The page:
Don't miss our weekly PhD newsletter | Sign up now Don't miss our weekly PhD newsletter | Sign up now

Causality pathways in space: Extracting the storm-time bias of space weather forecasting (Advert Reference: MRDF22/EE/ExEnv/BENTLEY)

   Faculty of Engineering and Environment

This project is no longer listed on and may not be available.

Click here to search for PhD studentship opportunities
  Dr Sarah Bentley, Prof Jonathan Rae  No more applications being accepted  Competition Funded PhD Project (Students Worldwide)

About the Project

We want to work with a student to discover, extract and analyse the storm-time bias of space weather predictions of Earth’s radiation belts using machine learning and causal inference techniques.


Machine learning and artificial intelligence techniques are increasingly used to understand phenomena in near-Earth space. This question will help us understand the radiation belt environment, a region of space where high-energy particles orbit the Earth. Space weather forecasting is necessary to protect satellites from these high-energy particles. Our predictions here are strongly biased towards “quiet” conditions, which are observed more frequently. Unfortunately, we are most interested in predicting extreme (storm) conditions. We know that storm and non-storm conditions are very different so we should be disentangling our observations to remove this bias. However, near-Earth space is a highly interdependent complex system and extracting individual drivers and impacts is difficult. This project will go to the heart of the difficulty in using AI for space physics investigations: how interconnected are all the phenomena and how do we get physics back out?

Project outline:

The successful student will begin by identifying the causal pathway behind observations of the particle population in Earth’s radiation belts and comparing this to our current understanding of physics. This initial project will allow the student to develop background knowledge in space weather, causal inference and applications of machine learning, and will inform further project directions. From this point, the student will adapt this causal pathway to extract storm-time effects using counterfactual techniques developed over the past few years for healthcare and responsible AI. Counterfactual methods remove the effect of complex drivers from the output of a given machine learning technique, e.g. a protected characteristic (class/gender/race) which impacts multiple variables in a dataset (access to education and healthcare). The student will use these techniques to extract the impact of storm vs non-storm times. Further research will be determined by the student’s results and interests and is likely to focus on the techniques or the underlying physics.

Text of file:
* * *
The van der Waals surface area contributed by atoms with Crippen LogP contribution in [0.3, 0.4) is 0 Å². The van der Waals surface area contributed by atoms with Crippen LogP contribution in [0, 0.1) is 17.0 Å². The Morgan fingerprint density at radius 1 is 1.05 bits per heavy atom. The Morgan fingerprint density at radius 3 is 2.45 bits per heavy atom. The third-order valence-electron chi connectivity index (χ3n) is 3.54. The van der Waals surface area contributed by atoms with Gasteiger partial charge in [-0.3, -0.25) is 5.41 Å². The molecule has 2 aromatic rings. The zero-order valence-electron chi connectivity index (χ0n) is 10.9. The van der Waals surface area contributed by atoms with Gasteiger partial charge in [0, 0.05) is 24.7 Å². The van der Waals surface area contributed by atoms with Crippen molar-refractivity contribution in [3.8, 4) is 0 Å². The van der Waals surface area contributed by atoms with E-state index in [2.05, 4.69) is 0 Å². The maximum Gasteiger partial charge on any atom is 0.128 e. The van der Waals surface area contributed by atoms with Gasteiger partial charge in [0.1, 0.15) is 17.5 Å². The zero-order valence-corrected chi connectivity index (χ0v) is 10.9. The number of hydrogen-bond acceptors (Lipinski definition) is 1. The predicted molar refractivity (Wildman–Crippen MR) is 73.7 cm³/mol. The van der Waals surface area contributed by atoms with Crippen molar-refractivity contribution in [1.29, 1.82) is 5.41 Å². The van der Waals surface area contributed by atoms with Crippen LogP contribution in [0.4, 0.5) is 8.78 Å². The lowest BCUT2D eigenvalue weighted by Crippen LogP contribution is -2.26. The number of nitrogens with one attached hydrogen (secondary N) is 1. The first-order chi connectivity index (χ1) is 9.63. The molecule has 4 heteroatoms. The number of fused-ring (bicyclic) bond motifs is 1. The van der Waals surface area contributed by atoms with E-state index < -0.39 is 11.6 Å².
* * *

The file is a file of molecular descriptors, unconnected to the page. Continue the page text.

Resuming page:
The project supervisors have expertise in space physics and using machine learning techniques to improve radiation belt modelling.

Training opportunities:

In addition to regular supervisor meetings, students are encouraged to participate in group activities, including our seminar series with national and international experts. We offer Masters-level modules to provide any necessary subject-specific knowledge or skills, and you are encouraged to attend national summer schools and apply to competitive international summer schools. We will help you choose conferences and workshops to discuss your results with the scientific community.

The Principal Supervisor for this project is Dr. Sarah Bentley (E-mail: [Email Address Removed]).

Eligibility and How to Apply:

Please note eligibility requirement:

  • Academic excellence of the proposed student i.e. 2:1 (or equivalent GPA from non-UK universities [preference for 1st class honours]); or a Masters (preference for Merit or above); or APEL evidence of substantial practitioner achievement.
  • Appropriate IELTS score, if required.
  • Applicants cannot apply for this funding if currently engaged in Doctoral study at Northumbria or elsewhere or if they have previously been awarded a PhD.

This project would particularly suit either a mathematics/ computer science student with an interest in space physics, or a student with a physics background and an interest in machine learning. A numerate background and some physics knowledge are essential. Prior programming knowledge is desirable.

For further details of how to apply, entry requirements and the application form, see

Please note: Applications that do not include a research proposal of approximately 1,000 words (not a copy of the advert), or that do not include the advert reference (e.g. MRDF22/…) will not be considered.

Deadline for applications: 18 February 2022

Start Date: 1 October 2022

Northumbria University takes pride in, and values, the quality and diversity of our staff and students. We welcome applications from all members of the community.

Computer Science (8) Geology (18) Mathematics (25) Physics (29)

Funding Notes

Each studentship supports a full stipend, paid for three years at RCUK rates (for 2021/22 full-time study this is £15,609 per year) and full tuition fees. UK and international (including EU) candidates may apply.
Studentships are available for applicants who wish to study on a part-time basis over 5 years (0.6 FTE, stipend £9,365 per year and full tuition fees) in combination with work or personal responsibilities.
Please also read the full funding notes which include advice for international and part-time applicants.
Search Suggestions
Search suggestions

Based on your current searches we recommend the following search filters.